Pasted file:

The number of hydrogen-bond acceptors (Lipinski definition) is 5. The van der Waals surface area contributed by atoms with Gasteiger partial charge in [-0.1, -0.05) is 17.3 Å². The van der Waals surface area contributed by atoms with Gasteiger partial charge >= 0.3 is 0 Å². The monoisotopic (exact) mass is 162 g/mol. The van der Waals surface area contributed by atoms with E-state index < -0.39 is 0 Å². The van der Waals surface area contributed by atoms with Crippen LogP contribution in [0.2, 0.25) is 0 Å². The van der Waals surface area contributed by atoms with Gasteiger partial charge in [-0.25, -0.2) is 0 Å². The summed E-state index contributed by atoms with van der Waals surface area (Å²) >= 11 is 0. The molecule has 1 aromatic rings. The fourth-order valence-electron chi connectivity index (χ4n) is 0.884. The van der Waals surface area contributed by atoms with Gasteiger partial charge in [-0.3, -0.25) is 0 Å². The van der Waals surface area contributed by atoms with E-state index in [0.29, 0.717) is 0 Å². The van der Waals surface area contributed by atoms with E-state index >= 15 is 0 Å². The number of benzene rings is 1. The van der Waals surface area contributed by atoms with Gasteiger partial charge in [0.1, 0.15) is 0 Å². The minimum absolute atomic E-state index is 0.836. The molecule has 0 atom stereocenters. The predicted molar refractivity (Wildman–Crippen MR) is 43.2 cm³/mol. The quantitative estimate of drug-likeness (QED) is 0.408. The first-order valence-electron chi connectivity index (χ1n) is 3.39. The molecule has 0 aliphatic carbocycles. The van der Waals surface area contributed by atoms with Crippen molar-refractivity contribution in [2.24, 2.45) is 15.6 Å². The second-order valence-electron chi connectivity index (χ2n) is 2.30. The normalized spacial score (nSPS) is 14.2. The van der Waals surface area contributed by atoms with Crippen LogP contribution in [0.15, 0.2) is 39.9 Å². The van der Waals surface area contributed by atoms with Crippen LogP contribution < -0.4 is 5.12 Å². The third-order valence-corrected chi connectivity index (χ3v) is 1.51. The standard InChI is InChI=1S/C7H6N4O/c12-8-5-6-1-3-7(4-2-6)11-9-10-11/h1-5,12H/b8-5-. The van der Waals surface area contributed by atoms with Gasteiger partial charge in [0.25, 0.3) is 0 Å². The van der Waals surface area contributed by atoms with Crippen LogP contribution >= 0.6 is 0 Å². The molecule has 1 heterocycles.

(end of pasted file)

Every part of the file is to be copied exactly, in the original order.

The number of hydrogen-bond acceptors (Lipinski definition) is 5. The van der Waals surface area contributed by atoms with Gasteiger partial charge in [-0.1, -0.05) is 17.3 Å². The van der Waals surface area contributed by atoms with Gasteiger partial charge >= 0.3 is 0 Å². The monoisotopic (exact) mass is 162 g/mol. The van der Waals surface area contributed by atoms with E-state index < -0.39 is 0 Å². The van der Waals surface area contributed by atoms with Crippen LogP contribution in [0.2, 0.25) is 0 Å². The van der Waals surface area contributed by atoms with Gasteiger partial charge in [-0.25, -0.2) is 0 Å². The summed E-state index contributed by atoms with van der Waals surface area (Å²) >= 11 is 0. The molecule has 1 aromatic rings. The fourth-order valence-electron chi connectivity index (χ4n) is 0.884. The van der Waals surface area contributed by atoms with Gasteiger partial charge in [-0.3, -0.25) is 0 Å². The van der Waals surface area contributed by atoms with E-state index in [0.29, 0.717) is 0 Å². The van der Waals surface area contributed by atoms with E-state index >= 15 is 0 Å². The number of benzene rings is 1. The van der Waals surface area contributed by atoms with Gasteiger partial charge in [0.1, 0.15) is 0 Å². The minimum absolute atomic E-state index is 0.836. The molecule has 0 atom stereocenters. The predicted molar refractivity (Wildman–Crippen MR) is 43.2 cm³/mol. The quantitative estimate of drug-likeness (QED) is 0.408. The first-order valence-electron chi connectivity index (χ1n) is 3.39. The molecule has 0 aliphatic carbocycles. The van der Waals surface area contributed by atoms with Crippen molar-refractivity contribution in [2.24, 2.45) is 15.6 Å². The second-order valence-electron chi connectivity index (χ2n) is 2.30. The normalized spacial score (nSPS) is 14.2. The van der Waals surface area contributed by atoms with Crippen LogP contribution in [0.15, 0.2) is 39.9 Å². The van der Waals surface area contributed by atoms with Crippen LogP contribution < -0.4 is 5.12 Å². The third-order valence-corrected chi connectivity index (χ3v) is 1.51. The standard InChI is InChI=1S/C7H6N4O/c12-8-5-6-1-3-7(4-2-6)11-9-10-11/h1-5,12H/b8-5-. The van der Waals surface area contributed by atoms with Gasteiger partial charge in [0.25, 0.3) is 0 Å². The van der Waals surface area contributed by atoms with Crippen LogP contribution >= 0.6 is 0 Å². The molecule has 1 heterocycles.